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Question regarding javascript debugging:

We have a mobile app, made with JavaScript and HTML. This app is running on the mobile platform (BlackBerry 10, Android, iOS) inside a web container.

There is another part of this application running on the remote server. This part is implemented also with JavaScript running on Node.js.

Assume there is some communication established between the client (JS on mobile) and the server (JS on Node.js) sides using e.g. REST.

The question I would like to know is if it is possible to seamlessly debug both sides at the same time. E.g. if I have a breakpoint on the mobile app client side, how would I be able to debug all the way to JS on the server side, if it’s possible at all.

Any suggestions would help.

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Are you able to run your app inside the Chrome browser? If so you could use Chrome's remote debugging functionality to set breakpoints and step through the code. It works very well. – Jeff Tyson Feb 14 '14 at 21:00
Yes, the app would be inside a chromium based web container. Would the remote debugging allow me to step through the server code running on nodejs? – user1607549 Feb 14 '14 at 21:04
Sorry, I'm not very familiar with node.js but I hightly doubt you can debug the server code with the same tool. You might take a look at this post. Also it looks like you can even debug WebViews starting with Android 4.4 (KitKat). See here – Jeff Tyson Feb 14 '14 at 21:08
So I guess as of right now, there is no known solution to seamless client server debugging available for node? – user1607549 Feb 14 '14 at 22:01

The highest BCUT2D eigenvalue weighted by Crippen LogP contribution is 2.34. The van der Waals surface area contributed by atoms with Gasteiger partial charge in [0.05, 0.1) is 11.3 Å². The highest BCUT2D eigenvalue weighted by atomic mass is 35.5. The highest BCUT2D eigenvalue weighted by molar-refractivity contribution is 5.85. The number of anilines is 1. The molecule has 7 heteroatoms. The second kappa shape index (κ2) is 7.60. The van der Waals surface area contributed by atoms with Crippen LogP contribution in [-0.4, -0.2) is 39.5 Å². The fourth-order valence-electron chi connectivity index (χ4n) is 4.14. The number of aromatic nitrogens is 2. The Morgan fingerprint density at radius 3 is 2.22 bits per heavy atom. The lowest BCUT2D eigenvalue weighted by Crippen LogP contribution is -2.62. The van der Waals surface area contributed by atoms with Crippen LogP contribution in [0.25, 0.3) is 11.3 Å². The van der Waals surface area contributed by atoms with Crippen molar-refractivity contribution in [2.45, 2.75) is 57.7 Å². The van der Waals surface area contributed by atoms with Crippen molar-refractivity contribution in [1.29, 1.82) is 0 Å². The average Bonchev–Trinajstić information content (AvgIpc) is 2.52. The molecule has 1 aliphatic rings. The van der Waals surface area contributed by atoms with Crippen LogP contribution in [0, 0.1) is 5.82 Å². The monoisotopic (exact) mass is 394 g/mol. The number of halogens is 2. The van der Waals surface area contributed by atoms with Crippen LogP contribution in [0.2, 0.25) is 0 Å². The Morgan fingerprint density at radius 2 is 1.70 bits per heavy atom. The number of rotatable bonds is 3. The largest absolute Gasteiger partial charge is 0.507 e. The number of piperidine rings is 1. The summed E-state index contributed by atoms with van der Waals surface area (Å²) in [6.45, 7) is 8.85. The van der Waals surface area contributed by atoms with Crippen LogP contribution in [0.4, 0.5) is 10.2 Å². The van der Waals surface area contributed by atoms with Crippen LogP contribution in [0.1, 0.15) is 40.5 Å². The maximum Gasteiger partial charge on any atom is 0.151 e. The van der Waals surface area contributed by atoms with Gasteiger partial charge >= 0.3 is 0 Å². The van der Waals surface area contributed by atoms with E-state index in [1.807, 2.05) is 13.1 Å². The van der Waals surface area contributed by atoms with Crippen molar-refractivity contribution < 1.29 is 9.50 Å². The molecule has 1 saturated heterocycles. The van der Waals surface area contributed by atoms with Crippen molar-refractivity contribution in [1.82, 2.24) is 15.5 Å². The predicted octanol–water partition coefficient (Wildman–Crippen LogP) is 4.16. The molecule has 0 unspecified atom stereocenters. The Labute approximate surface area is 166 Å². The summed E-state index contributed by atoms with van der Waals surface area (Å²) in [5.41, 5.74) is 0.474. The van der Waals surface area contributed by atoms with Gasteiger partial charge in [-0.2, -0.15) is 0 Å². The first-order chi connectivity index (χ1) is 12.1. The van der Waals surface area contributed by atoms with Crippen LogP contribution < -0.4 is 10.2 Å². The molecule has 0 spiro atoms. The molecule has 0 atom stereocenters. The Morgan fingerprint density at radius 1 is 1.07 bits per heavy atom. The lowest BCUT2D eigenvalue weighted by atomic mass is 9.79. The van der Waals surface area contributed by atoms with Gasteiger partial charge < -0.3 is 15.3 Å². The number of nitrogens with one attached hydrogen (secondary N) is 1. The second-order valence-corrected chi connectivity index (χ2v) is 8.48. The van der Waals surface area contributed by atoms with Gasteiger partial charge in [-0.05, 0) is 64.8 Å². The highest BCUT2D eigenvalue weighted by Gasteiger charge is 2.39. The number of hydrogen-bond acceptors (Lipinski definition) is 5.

2 Answers 2

up vote 0 down vote accepted

You can use node-inspector on the server, then you'll have TWO instances, but the same debugger toolset.

If you're stepping through code client, and want to debug "into" the server, you must place a breakpoint in the server debugger before making the GET/POST from the client.

TIP: Get a three (at least two) monitor setup.

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Using the node inspector is a good strategy for doing debugging, but it would also be good to supplement the debugger with logging.

Debugging will let you step through an event chain and examine values of variables and output of functions in that chain, but in production it won't give you insight into the steps or production conditions that lead to errors users are experiencing (i.e. Why do I have a null variable? Why is my response message wrong?) If you use debugging without logging you'll be trying to replicate the conditions in production that are causing an error, which is an inefficient (and usually futile) way of doing things.

I'd say the best way to implement what you want to do (solve issues taking into account client & server events that happen concurrently) is to implement an open source logging library like Log4j on both your server and your client and configure an appender to send the logs to a log aggregator like Loggly which gives you tools to analyze both client & server logs in the same place (rather than extracting log files from both devices manually).

Once you've done this, you'll be able to distribute your application out to testers and you'll be able to see what actions, application logs, and hardware/network conditions surround certain issues. With this data in hand you'll know a lot better what leads to certain bugs and can use that information to much more effectively use node-inspector to debug them.

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